Saturday, December 31, 2011

2011- It's Only A Number Now

Happy to be vertical for 2012. Everybody wants to go to heaven, nobody wants to die, now there is a cliche that I can relate to. And here is another that rings loud and clear: It is all about the family. True, true. In June, when I was on the brink, I wasn't thinking about the unfinished projects on my iPad. I wasn't texting my assistant from the ambulance, I was alone in Miami and I wanted to reach my family. So at the close of 2011, the people in my family and not projects are on my heart.

Larissa- 2011 at our favorite coffee shop in Miami

Valentines Day 2005

Where are they now? L-R: Daniel & Leanne live in ABQ, Daniel is working on his first feature film, Leanne teaches piano, and they are expecting soon! Jason & Becca, just moved to Denver with Jaxon & Brigette, mixed emotions for me. Levi & Jennie live in Montana, where Levi is pastor of Fresh Life Church, with Alivia, Lenya, Daisy and another one on the way! BTW: Alivia is in this photo, she just hasn't been born yet!

MIA: Josh, (works at Apple at ABQ Uptown) married to Tamara with sweet Aisley. Heidi, still at home for now, went to UNM this fall, attending Bible College in York, England in February. Jesse works as a pastor at Calvary. Bekah leads worship and attends UNM.

Most of the growing fam

Larissa- teaching at She, the women's ministry at Calvary

Aisley, what a doll

What can you say about a boy named Jaxon?

Hi! Brigette

Levi & Jennie with the girls in Whitefish

Pedro Garcia, younger brother I never had!

The Fab Lusko Five, smiling and styling, Knob Hill, October 2011

Bekah & Jesse-dog

Daniel, Leanne & Co.

Okay- here is one project I completed in 2011, Never Surrender, the documentary story of General Jerry Boykin.

And if I had a bucket list (I don't) hiking rim to rim across the Grand Canyon last May would have been on it. Check.
Now, let's move on, shall we?

Wednesday, December 28, 2011

Does God read the sports page?

Tebowmania has swept the country, this we know: From SNL to the Wall Street Journal to NFL Live, I have never seen anything quite like it.

Kurt Warner was faith visible, and dozens of NFL players gather for prayer mid-field after all games, but Tim has taken it to a new level.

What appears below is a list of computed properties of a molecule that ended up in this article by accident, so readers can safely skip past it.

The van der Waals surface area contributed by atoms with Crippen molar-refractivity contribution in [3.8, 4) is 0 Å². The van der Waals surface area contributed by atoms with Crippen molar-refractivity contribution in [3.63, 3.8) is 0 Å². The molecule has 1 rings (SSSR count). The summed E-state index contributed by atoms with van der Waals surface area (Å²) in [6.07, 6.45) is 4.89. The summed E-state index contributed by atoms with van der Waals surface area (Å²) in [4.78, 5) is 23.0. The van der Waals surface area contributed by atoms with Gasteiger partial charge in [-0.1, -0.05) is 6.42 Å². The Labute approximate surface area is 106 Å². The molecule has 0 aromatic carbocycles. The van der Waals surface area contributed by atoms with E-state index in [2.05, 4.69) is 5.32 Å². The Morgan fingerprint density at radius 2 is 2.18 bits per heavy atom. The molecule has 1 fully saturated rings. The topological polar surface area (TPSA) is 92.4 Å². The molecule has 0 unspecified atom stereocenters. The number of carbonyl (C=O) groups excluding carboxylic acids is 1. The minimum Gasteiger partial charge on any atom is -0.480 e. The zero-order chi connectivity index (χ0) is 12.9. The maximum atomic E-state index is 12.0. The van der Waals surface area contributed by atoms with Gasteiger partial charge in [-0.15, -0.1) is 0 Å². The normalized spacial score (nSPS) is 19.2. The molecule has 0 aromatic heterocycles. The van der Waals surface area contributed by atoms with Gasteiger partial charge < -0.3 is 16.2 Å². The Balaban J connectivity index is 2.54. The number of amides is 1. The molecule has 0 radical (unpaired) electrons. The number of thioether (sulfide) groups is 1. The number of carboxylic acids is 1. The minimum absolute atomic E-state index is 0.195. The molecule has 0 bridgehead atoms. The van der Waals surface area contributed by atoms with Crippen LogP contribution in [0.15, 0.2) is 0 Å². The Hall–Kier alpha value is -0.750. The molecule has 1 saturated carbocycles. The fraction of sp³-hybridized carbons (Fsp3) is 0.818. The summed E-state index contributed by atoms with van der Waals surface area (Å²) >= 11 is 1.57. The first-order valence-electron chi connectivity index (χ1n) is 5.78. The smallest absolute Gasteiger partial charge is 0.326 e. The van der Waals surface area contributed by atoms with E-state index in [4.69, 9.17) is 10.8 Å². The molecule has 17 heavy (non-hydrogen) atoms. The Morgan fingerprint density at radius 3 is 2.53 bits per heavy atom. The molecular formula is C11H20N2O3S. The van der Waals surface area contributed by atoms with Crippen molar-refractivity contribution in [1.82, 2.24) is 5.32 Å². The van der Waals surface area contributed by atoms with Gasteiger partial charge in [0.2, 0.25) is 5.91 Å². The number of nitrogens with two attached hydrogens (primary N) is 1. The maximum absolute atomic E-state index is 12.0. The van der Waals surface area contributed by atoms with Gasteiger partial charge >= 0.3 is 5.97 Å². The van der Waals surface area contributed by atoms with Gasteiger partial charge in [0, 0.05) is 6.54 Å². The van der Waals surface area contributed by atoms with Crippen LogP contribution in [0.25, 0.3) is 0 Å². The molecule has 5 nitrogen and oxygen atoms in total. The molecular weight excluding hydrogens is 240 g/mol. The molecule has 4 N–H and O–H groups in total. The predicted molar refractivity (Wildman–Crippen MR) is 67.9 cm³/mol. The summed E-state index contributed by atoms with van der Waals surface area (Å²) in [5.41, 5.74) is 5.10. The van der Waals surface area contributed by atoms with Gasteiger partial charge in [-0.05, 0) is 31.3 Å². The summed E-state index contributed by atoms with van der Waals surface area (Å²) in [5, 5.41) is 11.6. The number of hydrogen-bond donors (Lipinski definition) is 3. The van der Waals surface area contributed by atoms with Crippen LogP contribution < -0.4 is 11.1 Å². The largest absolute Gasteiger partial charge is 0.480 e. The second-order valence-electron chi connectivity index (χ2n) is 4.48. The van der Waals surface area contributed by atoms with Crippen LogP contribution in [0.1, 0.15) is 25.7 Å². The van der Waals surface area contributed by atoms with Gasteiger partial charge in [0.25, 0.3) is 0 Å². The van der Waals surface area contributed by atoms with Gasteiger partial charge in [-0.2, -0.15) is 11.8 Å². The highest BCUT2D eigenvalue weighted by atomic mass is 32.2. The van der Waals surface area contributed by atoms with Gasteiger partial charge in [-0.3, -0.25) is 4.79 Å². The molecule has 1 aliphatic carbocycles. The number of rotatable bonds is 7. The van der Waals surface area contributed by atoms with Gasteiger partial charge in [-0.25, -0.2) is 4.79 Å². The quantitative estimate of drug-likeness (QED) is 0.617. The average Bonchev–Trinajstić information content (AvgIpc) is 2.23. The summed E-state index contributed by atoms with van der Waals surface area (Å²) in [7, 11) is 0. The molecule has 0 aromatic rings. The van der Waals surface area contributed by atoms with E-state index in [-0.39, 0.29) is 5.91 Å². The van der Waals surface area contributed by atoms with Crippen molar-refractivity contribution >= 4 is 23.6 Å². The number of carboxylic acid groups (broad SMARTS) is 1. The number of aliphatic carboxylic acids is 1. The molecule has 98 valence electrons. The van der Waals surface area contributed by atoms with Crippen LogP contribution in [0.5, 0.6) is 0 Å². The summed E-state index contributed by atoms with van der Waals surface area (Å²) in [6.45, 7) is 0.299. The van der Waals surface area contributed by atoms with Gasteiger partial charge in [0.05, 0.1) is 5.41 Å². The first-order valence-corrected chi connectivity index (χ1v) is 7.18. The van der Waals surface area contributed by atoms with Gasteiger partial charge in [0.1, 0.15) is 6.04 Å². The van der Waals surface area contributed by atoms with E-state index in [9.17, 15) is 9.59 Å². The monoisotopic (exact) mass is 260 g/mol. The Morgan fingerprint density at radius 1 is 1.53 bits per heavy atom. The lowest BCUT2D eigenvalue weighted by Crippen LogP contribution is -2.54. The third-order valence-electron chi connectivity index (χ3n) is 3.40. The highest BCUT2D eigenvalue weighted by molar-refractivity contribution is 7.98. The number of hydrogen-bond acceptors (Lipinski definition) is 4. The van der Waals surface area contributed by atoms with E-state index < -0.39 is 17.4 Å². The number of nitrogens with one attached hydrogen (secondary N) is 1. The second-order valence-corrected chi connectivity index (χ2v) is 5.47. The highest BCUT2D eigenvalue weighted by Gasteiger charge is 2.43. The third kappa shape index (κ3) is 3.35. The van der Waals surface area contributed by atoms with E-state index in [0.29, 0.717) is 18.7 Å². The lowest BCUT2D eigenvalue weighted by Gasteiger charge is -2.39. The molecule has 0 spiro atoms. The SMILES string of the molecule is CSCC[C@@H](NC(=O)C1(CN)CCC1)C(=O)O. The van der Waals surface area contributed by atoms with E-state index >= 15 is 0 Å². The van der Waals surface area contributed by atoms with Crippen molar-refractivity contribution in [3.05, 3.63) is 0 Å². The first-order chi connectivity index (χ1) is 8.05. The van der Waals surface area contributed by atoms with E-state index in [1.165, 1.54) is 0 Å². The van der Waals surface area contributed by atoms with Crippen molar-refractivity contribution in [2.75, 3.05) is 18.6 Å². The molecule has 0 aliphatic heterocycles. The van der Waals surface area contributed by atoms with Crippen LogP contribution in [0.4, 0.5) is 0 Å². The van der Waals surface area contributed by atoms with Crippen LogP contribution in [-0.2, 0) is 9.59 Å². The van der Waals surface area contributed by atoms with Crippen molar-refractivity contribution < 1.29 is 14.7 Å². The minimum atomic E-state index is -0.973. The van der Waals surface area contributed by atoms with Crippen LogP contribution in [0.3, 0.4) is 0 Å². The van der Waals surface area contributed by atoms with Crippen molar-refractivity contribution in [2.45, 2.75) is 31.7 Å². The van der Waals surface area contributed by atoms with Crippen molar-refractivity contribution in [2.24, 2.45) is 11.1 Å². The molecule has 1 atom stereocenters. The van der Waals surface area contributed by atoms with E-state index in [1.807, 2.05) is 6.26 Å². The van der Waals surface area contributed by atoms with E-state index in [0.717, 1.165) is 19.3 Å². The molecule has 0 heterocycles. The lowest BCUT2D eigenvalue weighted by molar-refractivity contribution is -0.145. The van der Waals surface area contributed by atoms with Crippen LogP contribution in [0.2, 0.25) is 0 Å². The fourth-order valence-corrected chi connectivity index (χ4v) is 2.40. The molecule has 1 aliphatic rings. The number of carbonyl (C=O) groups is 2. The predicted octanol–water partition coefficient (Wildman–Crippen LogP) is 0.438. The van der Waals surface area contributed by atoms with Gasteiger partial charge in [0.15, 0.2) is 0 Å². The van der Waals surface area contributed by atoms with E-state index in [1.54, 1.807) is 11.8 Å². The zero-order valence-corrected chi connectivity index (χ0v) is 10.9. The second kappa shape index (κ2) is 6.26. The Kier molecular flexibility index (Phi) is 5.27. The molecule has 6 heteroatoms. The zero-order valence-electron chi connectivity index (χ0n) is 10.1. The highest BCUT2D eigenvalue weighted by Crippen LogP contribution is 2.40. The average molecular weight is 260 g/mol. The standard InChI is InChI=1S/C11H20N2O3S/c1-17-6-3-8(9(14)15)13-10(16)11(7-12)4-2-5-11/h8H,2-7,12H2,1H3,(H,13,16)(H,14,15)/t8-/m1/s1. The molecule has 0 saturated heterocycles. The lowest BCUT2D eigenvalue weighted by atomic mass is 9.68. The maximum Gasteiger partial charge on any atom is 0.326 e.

Never before has a players character affected sports commentary in such a severe way.

As a Christian and a Bronco fan, I was taken aback by the virulent anti-Tebow rhetoric from ESPN etc. Is he over the top? Should he dial it back a notch or two? I don't think so. Seems to me, this is the genuine Tim Tebow. The larger question that arises from all the credit the Lord gets from NFL wins is, 'Does God care about football?'

The answer is easy, of course He does, not because He is a Bronco fan though. God cares about football because we do. What concerns man, concerns God; He cares equally about polo as He does about the Super Bowl, as He does about chess. The heart of man is always the issue in heaven.

During the recent improbable Bronco winning streak, nearly one thousand people died from flooding in the Philippines, while hundreds were massacred in Syria. Meanwhile in the Sudan, famine is a daily life and death issue, and I am thinking that kind of story should capture our attention, emotion and support.

I lived in Colorado during the Elway years, as a whole region was swept along with Bronco fever, it was fun, but I do not think it was all that healthy, and I am sure it was not balanced in terms of a worldview. After all, pro sports is largely made up of spoiled millionaires playing a game. So bravo to Tim Tebow for his boldness and his balance.

And yes, God reads the sports page, but I think He first turns to the obituaries. That's the real news.

Jesus wept, not at a soccer game, but at a cemetery.

Friday, December 16, 2011

Finale from Christopher Hitchens

Dec 16, 8:09 AM EST

Christopher Hitchens, militant pundit, dies at 62

His ideal way to die:
"Fully conscious, and either fighting or reciting (or fooling around)."

Hitchens was an extremely talented writer and a huge contradiction. He authored, 'God is Not Great,' and numerous anti-God essays. He hated Mother Teresa and supported George Bush. He spoke boldly against radical Islam and tried to have the Pope arrested. He reveled in a debauched life and faced cancer defiantly. Now he knows.

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Cancer weakened, but did not soften Christopher Hitchens. He did not repent or forgive or ask for pity. As if granted diplomatic immunity, his mind's eye looked plainly upon the attack and counterattack of disease and treatments that robbed him of his hair, his stamina, his speaking voice and eventually his life.

"I love the imagery of struggle," he wrote about his illness in an August 2010 essay in Vanity Fair. "I sometimes wish I were suffering in a good cause, or risking my life for the good of others, instead of just being a gravely endangered patient."

Hitchens, a Washington, D.C.-based author, essayist and polemicist who waged verbal and occasional physical battle on behalf of causes left and right, died Thursday night at M.D. Anderson Cancer Center in Houston of pneumonia, a complication of his esophageal cancer, according to a statement from Vanity Fair magazine. He was 62.

"There will never be another like Christopher. A man of ferocious intellect, who was as vibrant on the page as he was at the bar," said Vanity Fair editor Graydon Carter. "Those who read him felt they knew him, and those who knew him were profoundly fortunate souls."

He had enjoyed his drink (enough to "to kill or stun the average mule") and cigarettes, until he announced in June 2010 that he was being treated for cancer of the esophagus.

He was a most engaged, prolific and public intellectual who wrote numerous books, was a frequent television commentator and a contributor to Vanity Fair, Slate and other publications. He became a popular author in 2007 thanks to "God is Not Great," a manifesto for atheists.